Last week is one I hope to never go through again.
Sunday, February 11. After the liturgy Sunday morning, we always have fellowship hour (it used to be called coffee hour but our new priest wants to emphasize the fellowship part and not the coffee part). Anyways, there was going to be a meeting to talk about our annual festival so although I didn’t go to church, I came for the meeting. Before the meeting started, I enjoyed fellowship (and coffee 🙂 ) with Alex M., a young man (26) who I’ve known forever. He married his high school sweetheart a couple of years ago. They’re a very nice young couple.
Monday morning. Our priest sent an email blast to the community to let us know that Alex had taken a friend to the Emeryville Amtrak station Sunday night where he was robbed and shot in the head. He survived but he’s still in critical condition. A random act of violence and this young man’s life and that of his entire family is changed forever. We don’t know the extent of his injuries but they did have to operate to remove bone and bullet fragments. *
Wednesday morning. Another email blast is sent to let us know that a parishioner had died from a massive heart attack on Tuesday afternoon. This man was my age and although I’ve known his family for years, we’d never really talked all that much until recently. He was a painter by trade and Mom hired him to paint her house last fall. Saturday morning he was at her house to prime her new front door and side door to her garage. He was going to return later in the week to paint the doors. Every afternoon when he’d get home from work, he and his wife went for a walk, and apparently it happened on their walk. The paramedics told her that it was so massive that he was probably gone by the time he hit the ground.
Plus there was the horrific shooting in Florida. It’s hard to wrap my head around it all.
Wednesday would have been my dad’s 94th birthday, so my brother, Mom and I went to the cemetery to take flowers to him and Bob. Wednesday night, there was a prayer service at church for Alex. The Greek Orthodox church has a service with prayers to the Virgin Mary for those who are sick or in pain. The church was packed. In fact, I had to sit in the choir loft because all of the pews were full.
Losing someone you love is hard. How do you get past losing someone you love so unexpectedly? A friend who lost her husband last year said she was at least able to say goodbye. The woman who lost her husband on Tuesday didn’t get that chance.
It seems like violence has become an acceptable commodity in the US. The people I know, the people I follow on social media and the internet, they all abhor violence. I’d like to think that most people do too. So if that’s the case, why does it feel impossible to change our laws to keep assault weapons out of the hands of civilians? Why do people choose random acts of violence like the person who robbed and shot Alex for no apparent reason?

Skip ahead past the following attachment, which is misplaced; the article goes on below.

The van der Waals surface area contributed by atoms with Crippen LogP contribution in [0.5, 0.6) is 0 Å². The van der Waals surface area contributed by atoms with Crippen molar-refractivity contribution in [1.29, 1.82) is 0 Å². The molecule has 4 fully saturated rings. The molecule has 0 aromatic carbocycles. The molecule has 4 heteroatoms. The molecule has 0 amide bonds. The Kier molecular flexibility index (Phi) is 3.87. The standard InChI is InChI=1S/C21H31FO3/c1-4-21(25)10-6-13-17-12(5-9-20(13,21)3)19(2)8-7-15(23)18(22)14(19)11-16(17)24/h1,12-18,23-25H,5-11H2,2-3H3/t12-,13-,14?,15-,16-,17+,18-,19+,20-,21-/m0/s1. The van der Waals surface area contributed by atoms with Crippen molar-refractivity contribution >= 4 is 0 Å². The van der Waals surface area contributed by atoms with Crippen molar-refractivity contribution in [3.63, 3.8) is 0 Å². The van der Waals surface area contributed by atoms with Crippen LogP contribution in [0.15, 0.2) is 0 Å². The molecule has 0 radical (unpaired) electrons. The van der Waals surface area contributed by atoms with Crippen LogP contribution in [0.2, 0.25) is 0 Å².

Our schools should be a safe place for our children. I don’t have children of my own, but the thought of my nieces and friends’ children being put in harm’s way simply because they are going to school is ridiculous. What can we do to bring back a sense of normalcy to our lives?
I read Maria Shriver’s Sunday Paper. Her essay this week
was a powerful reminder to me that I can only change myself. Here’s just one paragraph:
“Today, there is no doubt in my heart and mind that I am never going to vote for a human being who doesn’t oppose assault weapons. I’m never going to vote for an elected official who doesn’t speak out against domestic violence. I’m never going to vote for someone who doesn’t believe that climate change is real. I’m never going to vote for someone who won’t fund NIH research into crippling diseases. I’m never going to vote for a person who runs the White House with people who can’t get security clearances and who can’t admit when they’ve made a mistake. I’m never going to vote for someone who uses their voice to sow doubt in facts and confuse the American people.”
But I also know that anyone who reads this blog probably feels similarly to me, so I’m not changing anyone’s mind.
On the home front, I’m on vacation this week. Wednesday I leave for my annual trek to Santa Clara for Stitches West, a knitting and crochet wonderland of classes, knitting, an amazing marketplace and a great time to spend with many, many knitters. Oh, and did I mention knitting? The lobby of the hotel that’s attached to the convention center is packed with people knitting, talking, sharing their purchases, and having a cocktail or two. Plus it’s great people or should I say, what people are wearing, watching?
I’m a little worried that my knee pain is going to keep me from enjoying myself, but am staying positive that the exercises, topical cream and especially the lacrosse ball will help keep me moving this week. After all, there’s a lot of yarn to checkout and decisions to be made about what to bring home. What’s this about a lacrosse ball, you ask? The physical therapist recommended it, and it makes a difference! I hold it against the side of my knee and find the pain point, then just apply as much pressure as I can. It also feels good when I find the tension in the tops of my thighs.
Well, that’s enough for now. I hope you are able to find some sunshine in your lives, whether it’s the one in the sky or the one in your hearts.
* It’s now been a week and Alex is still sedated and in critical condition.